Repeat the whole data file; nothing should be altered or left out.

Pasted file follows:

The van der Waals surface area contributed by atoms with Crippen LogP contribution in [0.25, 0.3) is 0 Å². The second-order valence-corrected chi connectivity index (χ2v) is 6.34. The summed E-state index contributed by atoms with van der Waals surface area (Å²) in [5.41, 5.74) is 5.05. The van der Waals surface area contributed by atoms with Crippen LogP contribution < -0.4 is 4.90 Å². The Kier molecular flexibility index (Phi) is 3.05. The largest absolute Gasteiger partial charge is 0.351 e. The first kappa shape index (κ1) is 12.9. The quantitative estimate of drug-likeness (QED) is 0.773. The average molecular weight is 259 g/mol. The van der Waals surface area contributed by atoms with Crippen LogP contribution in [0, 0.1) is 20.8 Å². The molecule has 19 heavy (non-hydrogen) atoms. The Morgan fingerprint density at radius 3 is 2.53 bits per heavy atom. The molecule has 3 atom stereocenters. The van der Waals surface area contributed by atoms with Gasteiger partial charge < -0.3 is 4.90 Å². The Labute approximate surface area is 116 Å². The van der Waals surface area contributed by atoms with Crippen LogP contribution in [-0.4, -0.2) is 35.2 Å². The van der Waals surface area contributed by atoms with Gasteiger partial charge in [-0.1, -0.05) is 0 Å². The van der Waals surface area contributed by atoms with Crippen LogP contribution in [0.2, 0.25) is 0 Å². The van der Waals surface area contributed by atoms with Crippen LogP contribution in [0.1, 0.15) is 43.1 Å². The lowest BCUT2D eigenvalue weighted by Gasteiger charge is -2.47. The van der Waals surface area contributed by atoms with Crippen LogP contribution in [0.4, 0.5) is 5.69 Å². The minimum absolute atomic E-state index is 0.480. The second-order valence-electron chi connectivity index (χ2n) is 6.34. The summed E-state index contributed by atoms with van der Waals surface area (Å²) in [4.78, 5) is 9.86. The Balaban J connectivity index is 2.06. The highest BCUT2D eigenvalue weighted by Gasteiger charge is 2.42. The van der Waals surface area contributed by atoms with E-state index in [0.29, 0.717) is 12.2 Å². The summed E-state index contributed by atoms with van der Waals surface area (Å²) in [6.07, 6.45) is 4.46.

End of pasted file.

The van der Waals surface area contributed by atoms with Crippen LogP contribution in [0.25, 0.3) is 0 Å². The second-order valence-corrected chi connectivity index (χ2v) is 6.34. The summed E-state index contributed by atoms with van der Waals surface area (Å²) in [5.41, 5.74) is 5.05. The van der Waals surface area contributed by atoms with Crippen LogP contribution < -0.4 is 4.90 Å². The Kier molecular flexibility index (Phi) is 3.05. The largest absolute Gasteiger partial charge is 0.351 e. The first kappa shape index (κ1) is 12.9. The quantitative estimate of drug-likeness (QED) is 0.773. The average molecular weight is 259 g/mol. The van der Waals surface area contributed by atoms with Crippen LogP contribution in [0, 0.1) is 20.8 Å². The molecule has 19 heavy (non-hydrogen) atoms. The Morgan fingerprint density at radius 3 is 2.53 bits per heavy atom. The molecule has 3 atom stereocenters. The van der Waals surface area contributed by atoms with Gasteiger partial charge < -0.3 is 4.90 Å². The Labute approximate surface area is 116 Å². The van der Waals surface area contributed by atoms with Crippen LogP contribution in [-0.4, -0.2) is 35.2 Å². The van der Waals surface area contributed by atoms with Gasteiger partial charge in [-0.1, -0.05) is 0 Å². The van der Waals surface area contributed by atoms with Crippen LogP contribution in [0.2, 0.25) is 0 Å². The van der Waals surface area contributed by atoms with Crippen LogP contribution in [0.1, 0.15) is 43.1 Å². The lowest BCUT2D eigenvalue weighted by Gasteiger charge is -2.47. The van der Waals surface area contributed by atoms with Crippen LogP contribution in [0.4, 0.5) is 5.69 Å². The minimum absolute atomic E-state index is 0.480. The second-order valence-electron chi connectivity index (χ2n) is 6.34. The summed E-state index contributed by atoms with van der Waals surface area (Å²) in [4.78, 5) is 9.86. The Balaban J connectivity index is 2.06. The highest BCUT2D eigenvalue weighted by Gasteiger charge is 2.42. The van der Waals surface area contributed by atoms with E-state index in [0.29, 0.717) is 12.2 Å². The summed E-state index contributed by atoms with van der Waals surface area (Å²) in [6.07, 6.45) is 4.46.